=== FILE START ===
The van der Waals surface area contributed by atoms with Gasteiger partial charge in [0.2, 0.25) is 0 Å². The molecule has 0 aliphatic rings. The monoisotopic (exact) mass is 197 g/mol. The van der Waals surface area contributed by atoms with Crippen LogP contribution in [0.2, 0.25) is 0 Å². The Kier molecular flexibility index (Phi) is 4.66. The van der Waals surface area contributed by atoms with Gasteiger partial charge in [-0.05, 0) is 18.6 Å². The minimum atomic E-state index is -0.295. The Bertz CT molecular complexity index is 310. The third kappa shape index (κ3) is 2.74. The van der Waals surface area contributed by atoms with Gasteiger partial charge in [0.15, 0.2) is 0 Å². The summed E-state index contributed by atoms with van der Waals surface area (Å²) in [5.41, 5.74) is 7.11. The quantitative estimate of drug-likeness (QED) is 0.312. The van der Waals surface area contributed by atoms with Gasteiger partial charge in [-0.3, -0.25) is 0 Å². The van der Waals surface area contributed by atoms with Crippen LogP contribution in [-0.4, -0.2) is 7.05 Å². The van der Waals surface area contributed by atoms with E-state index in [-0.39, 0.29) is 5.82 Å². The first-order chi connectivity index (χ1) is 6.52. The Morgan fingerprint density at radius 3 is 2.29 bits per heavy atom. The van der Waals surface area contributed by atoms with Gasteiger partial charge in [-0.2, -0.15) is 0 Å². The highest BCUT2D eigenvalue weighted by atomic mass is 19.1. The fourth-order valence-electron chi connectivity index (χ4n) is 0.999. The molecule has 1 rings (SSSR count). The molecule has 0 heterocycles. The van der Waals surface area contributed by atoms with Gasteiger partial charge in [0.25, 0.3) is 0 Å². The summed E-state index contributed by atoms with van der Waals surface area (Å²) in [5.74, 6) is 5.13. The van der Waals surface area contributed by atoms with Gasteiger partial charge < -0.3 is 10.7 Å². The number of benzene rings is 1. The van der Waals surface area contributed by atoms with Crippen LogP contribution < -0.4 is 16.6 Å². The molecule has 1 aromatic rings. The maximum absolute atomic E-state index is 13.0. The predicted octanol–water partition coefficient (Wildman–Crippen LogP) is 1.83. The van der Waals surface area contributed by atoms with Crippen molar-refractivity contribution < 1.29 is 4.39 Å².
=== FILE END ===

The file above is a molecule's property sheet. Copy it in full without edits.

The van der Waals surface area contributed by atoms with Gasteiger partial charge in [0.2, 0.25) is 0 Å². The molecule has 0 aliphatic rings. The monoisotopic (exact) mass is 197 g/mol. The van der Waals surface area contributed by atoms with Crippen LogP contribution in [0.2, 0.25) is 0 Å². The Kier molecular flexibility index (Phi) is 4.66. The van der Waals surface area contributed by atoms with Gasteiger partial charge in [-0.05, 0) is 18.6 Å². The minimum atomic E-state index is -0.295. The Bertz CT molecular complexity index is 310. The third kappa shape index (κ3) is 2.74. The van der Waals surface area contributed by atoms with Gasteiger partial charge in [0.15, 0.2) is 0 Å². The summed E-state index contributed by atoms with van der Waals surface area (Å²) in [5.41, 5.74) is 7.11. The quantitative estimate of drug-likeness (QED) is 0.312. The van der Waals surface area contributed by atoms with Gasteiger partial charge in [-0.3, -0.25) is 0 Å². The van der Waals surface area contributed by atoms with Crippen LogP contribution in [-0.4, -0.2) is 7.05 Å². The van der Waals surface area contributed by atoms with E-state index in [-0.39, 0.29) is 5.82 Å². The first-order chi connectivity index (χ1) is 6.52. The Morgan fingerprint density at radius 3 is 2.29 bits per heavy atom. The van der Waals surface area contributed by atoms with Gasteiger partial charge in [-0.2, -0.15) is 0 Å². The highest BCUT2D eigenvalue weighted by atomic mass is 19.1. The fourth-order valence-electron chi connectivity index (χ4n) is 0.999. The molecule has 1 rings (SSSR count). The molecule has 0 heterocycles. The van der Waals surface area contributed by atoms with Gasteiger partial charge in [0.25, 0.3) is 0 Å². The summed E-state index contributed by atoms with van der Waals surface area (Å²) in [5.74, 6) is 5.13. The van der Waals surface area contributed by atoms with Gasteiger partial charge < -0.3 is 10.7 Å². The number of benzene rings is 1. The van der Waals surface area contributed by atoms with Crippen LogP contribution < -0.4 is 16.6 Å². The molecule has 1 aromatic rings. The maximum absolute atomic E-state index is 13.0. The predicted octanol–water partition coefficient (Wildman–Crippen LogP) is 1.83. The van der Waals surface area contributed by atoms with Crippen molar-refractivity contribution < 1.29 is 4.39 Å².